“It creates a heart in a suburb that never had one,” says Stephen Filmanowicz, communica- tions director for the Congress for the New Urbanism (CNU), a Chicago-based nonprofit organization that helps architects, developers and planners implement the principles of New Urbanism — which is basically a return to human-scale, walkable neighborhoods.
There’s no need to feel intimidated by the scale of some of these projects. As PPS’s Walljasper points out, individuals can take plenty of smaller steps to create healthier, more appealing, more action-oriented neighborhoods, such as planting trees and flowers, and patronizing neighborhood businesses.
People might also try moving their backyards to the fronts of their houses, he advises. “Instead of having every- thing in the backyard, move the picnic table and patio chairs to the front porch or the front yard, so you can engage with people.” Chances are, you’ll find it more enjoyable to be out and about in that kind of environment. Because, as Walljasper explains, “In a healthy, walkable community, not only do you get exercise while you run errands, but it’s also fun to see who you bump into.”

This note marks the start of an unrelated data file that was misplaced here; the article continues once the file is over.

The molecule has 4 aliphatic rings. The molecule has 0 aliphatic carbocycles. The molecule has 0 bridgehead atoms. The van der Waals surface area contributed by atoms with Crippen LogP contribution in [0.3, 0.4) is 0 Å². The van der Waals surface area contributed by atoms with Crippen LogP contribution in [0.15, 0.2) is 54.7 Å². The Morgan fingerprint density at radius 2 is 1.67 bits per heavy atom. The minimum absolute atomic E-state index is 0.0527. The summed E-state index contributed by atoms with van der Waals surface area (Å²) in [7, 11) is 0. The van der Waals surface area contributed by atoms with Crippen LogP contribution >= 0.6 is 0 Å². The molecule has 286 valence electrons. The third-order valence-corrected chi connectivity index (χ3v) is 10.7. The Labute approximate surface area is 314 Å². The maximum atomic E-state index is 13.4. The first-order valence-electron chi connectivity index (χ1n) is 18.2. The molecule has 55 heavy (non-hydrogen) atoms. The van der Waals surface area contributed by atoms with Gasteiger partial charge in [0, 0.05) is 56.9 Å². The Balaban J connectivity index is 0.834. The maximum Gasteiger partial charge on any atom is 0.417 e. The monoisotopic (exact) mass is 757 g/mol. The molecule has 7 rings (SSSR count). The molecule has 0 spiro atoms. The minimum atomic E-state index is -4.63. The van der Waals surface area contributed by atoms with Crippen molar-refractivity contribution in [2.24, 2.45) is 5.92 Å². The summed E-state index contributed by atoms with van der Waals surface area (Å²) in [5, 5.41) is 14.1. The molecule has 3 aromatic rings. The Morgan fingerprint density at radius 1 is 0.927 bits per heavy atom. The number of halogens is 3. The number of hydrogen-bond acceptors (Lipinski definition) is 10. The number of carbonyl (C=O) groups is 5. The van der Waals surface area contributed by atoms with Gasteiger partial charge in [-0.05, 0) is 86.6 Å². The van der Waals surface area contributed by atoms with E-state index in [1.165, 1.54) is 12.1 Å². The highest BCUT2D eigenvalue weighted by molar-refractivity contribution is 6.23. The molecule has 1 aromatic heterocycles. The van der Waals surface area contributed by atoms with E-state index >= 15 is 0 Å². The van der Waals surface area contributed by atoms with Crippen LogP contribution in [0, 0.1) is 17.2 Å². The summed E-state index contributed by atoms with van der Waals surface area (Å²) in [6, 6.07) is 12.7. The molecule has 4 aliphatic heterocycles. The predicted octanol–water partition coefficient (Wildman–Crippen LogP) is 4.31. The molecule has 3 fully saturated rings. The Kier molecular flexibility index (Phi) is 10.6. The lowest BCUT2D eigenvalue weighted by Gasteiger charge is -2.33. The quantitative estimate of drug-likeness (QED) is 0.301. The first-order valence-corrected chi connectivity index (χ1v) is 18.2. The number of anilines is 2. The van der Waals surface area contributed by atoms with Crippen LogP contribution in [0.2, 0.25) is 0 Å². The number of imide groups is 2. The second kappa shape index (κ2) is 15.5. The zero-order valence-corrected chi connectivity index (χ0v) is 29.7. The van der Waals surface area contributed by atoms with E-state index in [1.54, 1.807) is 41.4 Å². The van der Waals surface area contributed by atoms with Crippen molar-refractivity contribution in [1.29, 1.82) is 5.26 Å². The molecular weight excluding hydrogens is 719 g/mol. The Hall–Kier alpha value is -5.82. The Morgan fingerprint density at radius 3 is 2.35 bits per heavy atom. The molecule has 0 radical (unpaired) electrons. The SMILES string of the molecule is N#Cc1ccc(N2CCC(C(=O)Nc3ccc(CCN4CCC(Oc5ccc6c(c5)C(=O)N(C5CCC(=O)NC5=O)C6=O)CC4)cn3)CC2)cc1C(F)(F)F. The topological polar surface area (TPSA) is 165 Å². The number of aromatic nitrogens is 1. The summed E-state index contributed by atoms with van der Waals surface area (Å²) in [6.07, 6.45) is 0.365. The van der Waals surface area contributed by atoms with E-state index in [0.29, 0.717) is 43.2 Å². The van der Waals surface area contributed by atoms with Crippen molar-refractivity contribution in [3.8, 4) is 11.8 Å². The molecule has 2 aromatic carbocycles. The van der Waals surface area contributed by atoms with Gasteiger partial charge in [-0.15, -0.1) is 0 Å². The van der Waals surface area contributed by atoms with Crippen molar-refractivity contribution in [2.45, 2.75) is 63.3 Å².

Not so fast, says Andrew Plantinga, PhD, an associate professor of agricultural and resource economics at Oregon State University (OSU) in Corvallis. Just because you build a healthier community, he says, doesn’t mean you necessarily will have healthier residents. With Stephanie Bernell, PhD, an assistant professor of health and human sciences at OSU, Plantinga coauthored a 2005 study that questions the causal link between urban sprawl and obesity. In this which-comes-first- chicken-or-egg quandary, Plantinga and Bernell think that it may be obesity that causes peo- ple to move to a more car-dependent, sprawly area, as opposed to sprawl making us obese.
“You don’t draw the final word from just one study, but if what’s really at work is what economists call the ‘selection effect,’ then it’s not the physical environment affecting the body mass index — it’s the body mass index affecting where people choose to live,” Plantinga says. “If that’s the case, we have to think pretty hard about whether or not urban planning is going to deliver health benefits. It may just be that if you build neighborhoods that are really walkable, people who like to walk are going to move there — and the people pre- disposed to walking are not the ones we have to worry about for public health issues.”